So I found a GM similar piston to the part number -- SEALED POWER L2403NF and I get your point about no rods or crankshaft in the  receipt.   Thanks!

 

Don C

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The -30 signifies that it was bored 0.030 over.

 

mrmolding

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I actually  knew the guys  that did  the build and they were huge Ford/Cougar 351W guys.  They convinced the guy who had it rebuilt to put in the aftermarket  Sealed Power  Boss 351-like cam .    Who knows if they would've used Chevy parts but not a bad idea to figure out the part number.  

But, I'm starting to think that the parts counter guy wrote it down wrong.
that's entirely possible too, if you really wanna know you can borescope it and look at the top and see if you see anything unique, other than that you might just have to crack it open. I cant think of a reason you really need to know for sure since you know the cam specs. If its good i'd just go with it and worry about it in 150k miles.
I  think we have a winner on this one!  I'll enjoy it!  I've been having really bad un-burnt fuel smell issues (I don't mind it, but the fam doesn't like riding in it)  and I  wanted to see if  I could dig up info on the cam, etc from the parts list.   I've set the idle mixture, timing is pretty much perfect, the only thing left is the jets -- it's an Edelbrock 1406 600 carb.  

But, since I posted the original post, I put in NGKs from Autolites and gapped a little larger due to Pertronix I/Flamethrower 40K and it has come alive.  Wow, what a difference.  It starts almost like an EFI car.     The odor is much less, but still present.  I guess I'll be driving solo!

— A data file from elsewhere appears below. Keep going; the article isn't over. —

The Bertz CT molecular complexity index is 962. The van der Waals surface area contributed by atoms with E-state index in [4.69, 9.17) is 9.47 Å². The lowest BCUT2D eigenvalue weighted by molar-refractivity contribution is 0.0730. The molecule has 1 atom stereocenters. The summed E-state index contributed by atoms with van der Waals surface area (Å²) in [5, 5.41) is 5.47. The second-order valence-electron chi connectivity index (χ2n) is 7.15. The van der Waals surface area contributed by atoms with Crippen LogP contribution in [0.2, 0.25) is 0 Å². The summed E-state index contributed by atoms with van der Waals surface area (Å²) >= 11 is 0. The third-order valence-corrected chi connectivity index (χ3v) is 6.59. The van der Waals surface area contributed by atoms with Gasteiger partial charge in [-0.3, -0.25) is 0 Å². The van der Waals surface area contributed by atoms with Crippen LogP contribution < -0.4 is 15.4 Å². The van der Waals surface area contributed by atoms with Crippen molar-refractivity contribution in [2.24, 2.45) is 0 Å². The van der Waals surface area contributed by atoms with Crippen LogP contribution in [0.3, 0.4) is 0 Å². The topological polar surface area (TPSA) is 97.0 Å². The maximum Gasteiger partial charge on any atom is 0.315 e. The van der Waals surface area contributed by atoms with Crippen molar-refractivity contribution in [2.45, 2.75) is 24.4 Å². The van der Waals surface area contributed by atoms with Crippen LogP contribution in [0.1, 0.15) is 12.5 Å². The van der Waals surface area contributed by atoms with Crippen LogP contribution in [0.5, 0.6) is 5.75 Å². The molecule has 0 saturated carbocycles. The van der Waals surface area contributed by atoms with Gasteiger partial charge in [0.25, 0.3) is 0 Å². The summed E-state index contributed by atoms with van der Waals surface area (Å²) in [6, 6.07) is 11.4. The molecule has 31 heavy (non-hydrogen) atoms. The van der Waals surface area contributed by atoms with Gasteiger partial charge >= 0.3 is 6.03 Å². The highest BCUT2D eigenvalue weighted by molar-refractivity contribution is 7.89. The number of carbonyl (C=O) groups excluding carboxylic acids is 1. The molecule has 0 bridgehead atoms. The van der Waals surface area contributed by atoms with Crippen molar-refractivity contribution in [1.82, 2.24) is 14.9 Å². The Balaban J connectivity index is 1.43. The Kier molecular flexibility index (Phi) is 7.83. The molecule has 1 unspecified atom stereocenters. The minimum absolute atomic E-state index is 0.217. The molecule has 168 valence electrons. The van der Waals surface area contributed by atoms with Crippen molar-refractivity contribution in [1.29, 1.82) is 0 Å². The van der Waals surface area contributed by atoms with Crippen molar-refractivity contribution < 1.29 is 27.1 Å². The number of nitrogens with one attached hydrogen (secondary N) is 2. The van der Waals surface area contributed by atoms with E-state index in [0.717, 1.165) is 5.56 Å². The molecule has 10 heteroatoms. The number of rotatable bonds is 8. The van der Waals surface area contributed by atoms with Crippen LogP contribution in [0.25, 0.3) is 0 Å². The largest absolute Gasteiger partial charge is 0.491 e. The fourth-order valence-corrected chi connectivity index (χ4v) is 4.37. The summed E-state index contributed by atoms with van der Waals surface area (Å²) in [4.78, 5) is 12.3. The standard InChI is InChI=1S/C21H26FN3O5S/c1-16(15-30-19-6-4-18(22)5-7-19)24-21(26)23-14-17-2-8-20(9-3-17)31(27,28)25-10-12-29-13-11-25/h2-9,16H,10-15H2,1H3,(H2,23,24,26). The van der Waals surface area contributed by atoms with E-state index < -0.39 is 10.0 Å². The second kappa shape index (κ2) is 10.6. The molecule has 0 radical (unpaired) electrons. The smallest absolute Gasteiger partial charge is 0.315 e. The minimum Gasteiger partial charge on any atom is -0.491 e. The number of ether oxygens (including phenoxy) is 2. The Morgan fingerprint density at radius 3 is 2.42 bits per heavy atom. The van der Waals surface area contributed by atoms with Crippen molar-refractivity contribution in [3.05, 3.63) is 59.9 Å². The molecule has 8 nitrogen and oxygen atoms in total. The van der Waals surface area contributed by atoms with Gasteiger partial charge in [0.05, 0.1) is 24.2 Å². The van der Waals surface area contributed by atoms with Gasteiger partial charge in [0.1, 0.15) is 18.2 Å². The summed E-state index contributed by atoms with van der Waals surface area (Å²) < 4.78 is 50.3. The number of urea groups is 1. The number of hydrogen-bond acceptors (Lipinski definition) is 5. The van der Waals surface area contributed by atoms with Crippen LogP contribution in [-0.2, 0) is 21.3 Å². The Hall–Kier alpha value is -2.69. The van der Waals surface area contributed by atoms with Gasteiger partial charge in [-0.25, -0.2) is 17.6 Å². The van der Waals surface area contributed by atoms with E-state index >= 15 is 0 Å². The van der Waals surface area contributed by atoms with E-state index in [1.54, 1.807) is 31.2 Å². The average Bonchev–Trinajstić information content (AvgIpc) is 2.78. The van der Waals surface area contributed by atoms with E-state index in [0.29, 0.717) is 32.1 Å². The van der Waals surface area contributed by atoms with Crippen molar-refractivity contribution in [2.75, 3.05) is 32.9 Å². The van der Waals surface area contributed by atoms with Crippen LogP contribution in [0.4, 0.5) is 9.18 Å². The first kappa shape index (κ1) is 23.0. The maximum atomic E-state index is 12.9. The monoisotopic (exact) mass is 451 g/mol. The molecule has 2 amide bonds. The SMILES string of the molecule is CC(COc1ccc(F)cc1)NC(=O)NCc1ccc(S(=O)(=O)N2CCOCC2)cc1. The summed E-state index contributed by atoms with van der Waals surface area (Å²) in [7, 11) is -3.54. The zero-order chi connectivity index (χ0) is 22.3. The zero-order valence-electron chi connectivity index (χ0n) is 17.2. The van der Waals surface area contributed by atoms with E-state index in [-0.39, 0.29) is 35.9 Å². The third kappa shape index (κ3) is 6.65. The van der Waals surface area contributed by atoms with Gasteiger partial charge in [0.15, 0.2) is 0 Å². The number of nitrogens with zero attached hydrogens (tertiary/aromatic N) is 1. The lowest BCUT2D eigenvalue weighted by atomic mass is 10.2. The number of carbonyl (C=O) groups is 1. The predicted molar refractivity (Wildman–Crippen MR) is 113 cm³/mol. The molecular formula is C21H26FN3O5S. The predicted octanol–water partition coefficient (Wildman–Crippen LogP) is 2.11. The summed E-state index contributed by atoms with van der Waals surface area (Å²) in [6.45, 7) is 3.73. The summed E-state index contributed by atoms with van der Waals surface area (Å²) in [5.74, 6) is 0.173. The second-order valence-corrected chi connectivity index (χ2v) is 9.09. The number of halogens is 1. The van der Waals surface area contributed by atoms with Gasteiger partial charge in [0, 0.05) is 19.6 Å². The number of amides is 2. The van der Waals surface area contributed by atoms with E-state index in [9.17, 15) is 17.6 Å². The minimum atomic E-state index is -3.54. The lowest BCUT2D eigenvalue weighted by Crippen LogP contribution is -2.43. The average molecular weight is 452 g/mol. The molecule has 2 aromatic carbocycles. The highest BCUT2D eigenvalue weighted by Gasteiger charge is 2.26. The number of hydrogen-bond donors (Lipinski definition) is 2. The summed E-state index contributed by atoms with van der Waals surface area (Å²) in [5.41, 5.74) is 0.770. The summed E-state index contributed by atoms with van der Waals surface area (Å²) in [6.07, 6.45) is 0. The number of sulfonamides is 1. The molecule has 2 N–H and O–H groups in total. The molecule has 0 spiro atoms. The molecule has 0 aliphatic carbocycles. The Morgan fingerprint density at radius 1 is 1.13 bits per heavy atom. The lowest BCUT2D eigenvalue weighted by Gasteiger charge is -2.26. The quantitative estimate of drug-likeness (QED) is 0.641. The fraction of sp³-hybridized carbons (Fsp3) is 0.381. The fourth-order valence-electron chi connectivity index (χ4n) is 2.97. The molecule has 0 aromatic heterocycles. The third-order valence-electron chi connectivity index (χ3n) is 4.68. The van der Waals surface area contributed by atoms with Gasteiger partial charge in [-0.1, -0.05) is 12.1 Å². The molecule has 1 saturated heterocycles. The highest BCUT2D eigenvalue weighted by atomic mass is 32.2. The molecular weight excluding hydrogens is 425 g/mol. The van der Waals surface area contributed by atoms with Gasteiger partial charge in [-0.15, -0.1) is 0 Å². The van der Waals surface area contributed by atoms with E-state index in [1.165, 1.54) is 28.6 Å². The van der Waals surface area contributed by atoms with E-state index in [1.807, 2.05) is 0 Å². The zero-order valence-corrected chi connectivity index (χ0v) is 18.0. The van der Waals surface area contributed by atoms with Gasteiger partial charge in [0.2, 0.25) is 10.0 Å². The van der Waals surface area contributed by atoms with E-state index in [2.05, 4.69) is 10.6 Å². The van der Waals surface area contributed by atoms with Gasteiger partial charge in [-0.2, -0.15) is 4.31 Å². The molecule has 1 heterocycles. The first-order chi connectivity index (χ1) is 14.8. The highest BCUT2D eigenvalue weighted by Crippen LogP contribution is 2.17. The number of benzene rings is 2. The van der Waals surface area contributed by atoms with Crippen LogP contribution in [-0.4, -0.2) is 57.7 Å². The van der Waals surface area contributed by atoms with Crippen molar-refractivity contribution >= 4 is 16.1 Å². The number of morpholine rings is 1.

Thanks again everyone!

 

libram

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I actually  knew the guys  that did  the build and they were huge Ford/Cougar 351W guys.  They convinced the guy who had it rebuilt to put in the aftermarket  Sealed Power  Boss 351-like cam .    Who knows if they would've used Chevy parts but not a bad idea to figure out the part number.  

But, I'm starting to think that the parts counter guy wrote it down wrong.
that's entirely possible too, if you really wanna know you can borescope it and look at the top and see if you see anything unique, other than that you might just have to crack it open. I cant think of a reason you really need to know for sure since you know the cam specs. If its good i'd just go with it and worry about it in 150k miles.
I  think we have a winner on this one!  I'll enjoy it!  I've been having really bad un-burnt fuel smell issues (I don't mind it, but the fam doesn't like riding in it)  and I  wanted to see if  I could dig up info on the cam, etc from the parts list.   I've set the idle mixture, timing is pretty much perfect, the only thing left is the jets -- it's an Edelbrock 1406 600 carb.  

But, since I posted the original post, I put in NGKs from Autolites and gapped a little larger due to Pertronix I/Flamethrower 40K and it has come alive.  Wow, what a difference.  It starts almost like an EFI car.     The odor is much less, but still present.  I guess I'll be driving solo!